After taking in more than $134,000 in public matching funds, Moumita Ahmed received about 15 percent of the vote and finished a distant second in a February special election for Council District 24. Earlier this month, she received another $52,569 in taxpayer cash as she runs in the June primary.
In the process, Ahmed’s campaign has emerged as something of an avatar for opposition to the city’s current public matching funds system, which has so far poured $26,657,242 into candidates’ campaign accounts, with primary day still two months away.
“We really need to reevaluate the prudence of spending public funds at these rates for what I believe are vanity projects,” said political strategist Patrick Jenkins.
Jenkins specifically questioned candidates who receive matching funds and spend a significant amount of money on out-of-state consultants. Ahmed, for example, paid a South Carolina-based consulting firm more than $95,000 leading up to the special.
“There should be some kinds of procurement rules,” Jenkins said.
This year’s council candidates are eligible for matching funds if they receive 75 contributions of between $10 and $1,000 from people who live in the districts they hope to represent. The first $175 of those qualifying contributions are eligible for an eight-to-one match, meaning a $10 contribution from a would-be constituent is worth $90.
The program is intended to incentivize small-dollar contributions from everyday New Yorkers, rather than the wealthy or influential special interests.
But critics say some candidates are exploiting the program to raise their own profiles in quixotic quests for public office.
“For $52,569 this city can pay for a voucher to house a family of four for two years, Instead it’s doling out matching funds to candidates who get more Twitter likes then votes and claim there’s a conspiracy to stop them,” tweeted Jay Martin, executive director of the Community Housing Improvement Program after Ahmed shared news about her latest matching funds haul.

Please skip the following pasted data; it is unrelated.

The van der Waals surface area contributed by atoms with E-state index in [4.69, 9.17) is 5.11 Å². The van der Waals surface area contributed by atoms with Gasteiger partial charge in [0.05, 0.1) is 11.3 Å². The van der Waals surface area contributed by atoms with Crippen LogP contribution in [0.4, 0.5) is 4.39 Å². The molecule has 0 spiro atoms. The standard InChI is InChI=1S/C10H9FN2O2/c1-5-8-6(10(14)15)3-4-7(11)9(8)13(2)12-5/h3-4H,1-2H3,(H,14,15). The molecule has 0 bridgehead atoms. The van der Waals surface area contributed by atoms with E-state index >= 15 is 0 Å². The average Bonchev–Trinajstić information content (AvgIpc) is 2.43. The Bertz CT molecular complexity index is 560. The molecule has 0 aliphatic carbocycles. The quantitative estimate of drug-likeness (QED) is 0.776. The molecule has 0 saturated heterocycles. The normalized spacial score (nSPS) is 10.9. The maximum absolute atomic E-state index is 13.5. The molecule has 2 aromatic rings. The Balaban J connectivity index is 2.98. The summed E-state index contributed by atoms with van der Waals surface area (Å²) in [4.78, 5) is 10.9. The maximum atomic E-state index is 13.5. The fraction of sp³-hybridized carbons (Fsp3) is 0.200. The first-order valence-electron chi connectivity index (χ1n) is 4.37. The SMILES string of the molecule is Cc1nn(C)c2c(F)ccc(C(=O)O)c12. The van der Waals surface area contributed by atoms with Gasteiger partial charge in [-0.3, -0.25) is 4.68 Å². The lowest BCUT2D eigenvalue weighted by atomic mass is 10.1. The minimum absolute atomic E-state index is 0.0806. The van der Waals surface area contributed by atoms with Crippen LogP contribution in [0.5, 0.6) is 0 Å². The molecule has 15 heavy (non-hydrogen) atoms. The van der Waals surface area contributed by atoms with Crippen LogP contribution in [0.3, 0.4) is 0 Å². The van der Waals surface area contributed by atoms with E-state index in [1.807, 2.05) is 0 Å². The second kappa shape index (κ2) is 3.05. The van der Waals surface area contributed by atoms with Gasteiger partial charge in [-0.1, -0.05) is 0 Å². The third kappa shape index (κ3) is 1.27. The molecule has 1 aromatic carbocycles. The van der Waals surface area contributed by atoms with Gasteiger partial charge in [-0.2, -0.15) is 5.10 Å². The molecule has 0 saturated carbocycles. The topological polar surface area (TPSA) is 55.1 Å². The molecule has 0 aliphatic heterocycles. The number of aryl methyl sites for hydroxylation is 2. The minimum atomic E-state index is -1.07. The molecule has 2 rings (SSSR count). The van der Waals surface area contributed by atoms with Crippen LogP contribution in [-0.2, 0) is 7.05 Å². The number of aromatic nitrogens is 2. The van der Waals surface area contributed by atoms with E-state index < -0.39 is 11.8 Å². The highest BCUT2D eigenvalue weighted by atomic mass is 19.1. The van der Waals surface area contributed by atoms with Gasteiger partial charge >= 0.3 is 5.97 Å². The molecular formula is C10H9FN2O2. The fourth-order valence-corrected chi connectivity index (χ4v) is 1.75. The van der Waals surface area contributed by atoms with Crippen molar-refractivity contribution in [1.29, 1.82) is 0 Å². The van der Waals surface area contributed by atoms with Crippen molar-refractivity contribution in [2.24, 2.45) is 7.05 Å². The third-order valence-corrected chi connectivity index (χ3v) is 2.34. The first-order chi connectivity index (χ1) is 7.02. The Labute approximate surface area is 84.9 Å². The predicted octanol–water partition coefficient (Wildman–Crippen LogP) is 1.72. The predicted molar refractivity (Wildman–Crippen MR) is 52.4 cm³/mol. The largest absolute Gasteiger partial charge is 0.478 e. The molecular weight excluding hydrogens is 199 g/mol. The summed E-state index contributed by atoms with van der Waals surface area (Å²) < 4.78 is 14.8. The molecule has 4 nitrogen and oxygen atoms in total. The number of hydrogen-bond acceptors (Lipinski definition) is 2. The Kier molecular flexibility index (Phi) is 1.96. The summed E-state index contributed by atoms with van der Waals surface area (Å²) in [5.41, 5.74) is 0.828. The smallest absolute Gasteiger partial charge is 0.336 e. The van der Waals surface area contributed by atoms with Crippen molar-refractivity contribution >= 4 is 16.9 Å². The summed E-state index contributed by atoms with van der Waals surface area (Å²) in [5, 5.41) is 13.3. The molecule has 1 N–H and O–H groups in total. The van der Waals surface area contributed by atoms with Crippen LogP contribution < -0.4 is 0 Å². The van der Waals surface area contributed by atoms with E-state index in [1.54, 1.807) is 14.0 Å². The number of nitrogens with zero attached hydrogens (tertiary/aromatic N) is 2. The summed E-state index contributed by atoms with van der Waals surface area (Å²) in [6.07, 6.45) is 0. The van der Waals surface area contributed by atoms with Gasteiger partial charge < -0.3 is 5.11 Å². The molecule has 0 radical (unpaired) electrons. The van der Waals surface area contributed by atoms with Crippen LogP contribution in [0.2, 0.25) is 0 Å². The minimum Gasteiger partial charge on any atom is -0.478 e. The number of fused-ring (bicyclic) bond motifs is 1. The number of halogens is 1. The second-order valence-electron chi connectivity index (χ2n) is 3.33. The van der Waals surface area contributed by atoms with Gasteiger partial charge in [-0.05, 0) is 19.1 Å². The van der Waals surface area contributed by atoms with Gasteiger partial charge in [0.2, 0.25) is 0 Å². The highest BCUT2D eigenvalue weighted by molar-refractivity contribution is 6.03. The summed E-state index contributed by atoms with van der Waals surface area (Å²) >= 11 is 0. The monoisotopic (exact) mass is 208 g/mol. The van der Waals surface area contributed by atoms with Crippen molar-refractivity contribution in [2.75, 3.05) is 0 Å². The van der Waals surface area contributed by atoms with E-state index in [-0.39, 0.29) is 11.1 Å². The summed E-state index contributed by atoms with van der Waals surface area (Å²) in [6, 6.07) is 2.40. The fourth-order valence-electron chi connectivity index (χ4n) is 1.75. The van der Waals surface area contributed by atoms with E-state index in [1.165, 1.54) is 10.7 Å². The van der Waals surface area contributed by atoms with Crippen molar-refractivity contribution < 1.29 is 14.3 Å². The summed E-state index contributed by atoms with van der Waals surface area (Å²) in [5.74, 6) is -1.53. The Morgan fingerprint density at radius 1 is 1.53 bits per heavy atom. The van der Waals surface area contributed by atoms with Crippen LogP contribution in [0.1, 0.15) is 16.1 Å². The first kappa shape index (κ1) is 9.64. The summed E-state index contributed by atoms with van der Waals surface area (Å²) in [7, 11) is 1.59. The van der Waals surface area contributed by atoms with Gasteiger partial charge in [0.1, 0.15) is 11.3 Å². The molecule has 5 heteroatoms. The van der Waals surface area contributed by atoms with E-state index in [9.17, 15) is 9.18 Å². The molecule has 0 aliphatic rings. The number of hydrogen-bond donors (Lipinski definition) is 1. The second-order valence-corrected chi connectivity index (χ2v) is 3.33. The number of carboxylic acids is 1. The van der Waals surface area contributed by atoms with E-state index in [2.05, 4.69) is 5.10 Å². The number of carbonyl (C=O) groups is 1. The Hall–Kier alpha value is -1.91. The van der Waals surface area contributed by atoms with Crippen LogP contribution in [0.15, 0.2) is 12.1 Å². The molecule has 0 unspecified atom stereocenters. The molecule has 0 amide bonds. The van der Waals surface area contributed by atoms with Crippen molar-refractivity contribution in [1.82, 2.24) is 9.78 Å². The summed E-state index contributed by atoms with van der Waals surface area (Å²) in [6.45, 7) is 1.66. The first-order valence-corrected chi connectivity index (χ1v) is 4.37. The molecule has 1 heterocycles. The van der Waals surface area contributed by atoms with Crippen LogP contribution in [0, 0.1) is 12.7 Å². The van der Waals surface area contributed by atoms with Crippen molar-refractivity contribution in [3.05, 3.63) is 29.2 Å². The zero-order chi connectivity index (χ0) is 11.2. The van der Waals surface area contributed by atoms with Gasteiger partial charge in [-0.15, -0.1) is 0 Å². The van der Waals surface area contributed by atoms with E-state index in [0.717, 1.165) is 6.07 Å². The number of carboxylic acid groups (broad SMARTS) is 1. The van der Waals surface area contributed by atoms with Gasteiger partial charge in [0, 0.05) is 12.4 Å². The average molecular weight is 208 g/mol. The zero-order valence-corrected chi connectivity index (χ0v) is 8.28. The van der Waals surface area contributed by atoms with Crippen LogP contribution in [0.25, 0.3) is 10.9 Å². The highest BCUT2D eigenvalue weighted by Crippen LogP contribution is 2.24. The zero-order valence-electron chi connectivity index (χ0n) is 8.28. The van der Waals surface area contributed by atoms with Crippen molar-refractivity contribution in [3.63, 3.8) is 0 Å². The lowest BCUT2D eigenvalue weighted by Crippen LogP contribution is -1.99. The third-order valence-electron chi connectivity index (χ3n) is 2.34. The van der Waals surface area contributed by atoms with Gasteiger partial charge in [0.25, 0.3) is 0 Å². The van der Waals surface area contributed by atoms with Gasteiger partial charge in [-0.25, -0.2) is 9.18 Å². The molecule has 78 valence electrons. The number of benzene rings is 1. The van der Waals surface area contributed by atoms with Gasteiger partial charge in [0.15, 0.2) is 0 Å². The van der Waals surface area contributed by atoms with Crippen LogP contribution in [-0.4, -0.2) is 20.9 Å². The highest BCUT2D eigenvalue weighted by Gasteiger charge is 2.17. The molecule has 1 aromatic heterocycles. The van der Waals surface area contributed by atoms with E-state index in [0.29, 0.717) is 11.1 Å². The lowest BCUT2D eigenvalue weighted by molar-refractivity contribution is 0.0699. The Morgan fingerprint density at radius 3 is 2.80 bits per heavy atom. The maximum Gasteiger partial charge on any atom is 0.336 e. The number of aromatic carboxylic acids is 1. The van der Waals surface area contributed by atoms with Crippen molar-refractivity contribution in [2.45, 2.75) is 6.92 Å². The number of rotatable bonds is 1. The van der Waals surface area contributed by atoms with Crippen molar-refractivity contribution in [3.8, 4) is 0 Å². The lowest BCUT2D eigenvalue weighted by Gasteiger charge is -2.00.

Candidate Shaun Donovan’s long-shot bid to replace Mayor Bill de Blasio next year got a financial shot in the arm Thursday when the Campaign Finance Board voted to award nearly $1.5 million in public matching funds after receiving sworn statements that a super PAC bankrolled by his dad was not coordinating with his campaign.
Last week, the CFB withheld matching funds to Donovan after saying it was investigating the relationship between the campaign and an independent group seeking to boost the former Bloomberg and Obama insider’s flagging bid for City Hall.
Campaigns are barred from coordinating with outside groups.
Donovan’s father, Michael Donovan, donated $2 million to the pro-Donovan New Start NYC Super Pac.
Donovan served as housing director to former Mayor Mike Bloomberg and later served in the Obama Administration, first as housing secretary and then as budget director.
The CFB said Thursday it had received sworn affidavits from both Shaun and Michael Donovan assuring that there was no coordination between the campaign and the independent expenditure group, which is nearly entirely bankrolled by the candidate’s dad to aid his campaign.
“After reviewing additional information, including statements from Shaun and Michael Donovan, the Board voted to approve a public funds payment to the New Yorkers for Donovan campaign today. The campaign will be subject to an ongoing, post-election audit, just like all campaigns in this election,”. said CFB chairman Frederick Schaffer.
This is total chaos. It's asinine that this money is being used during a pandemic.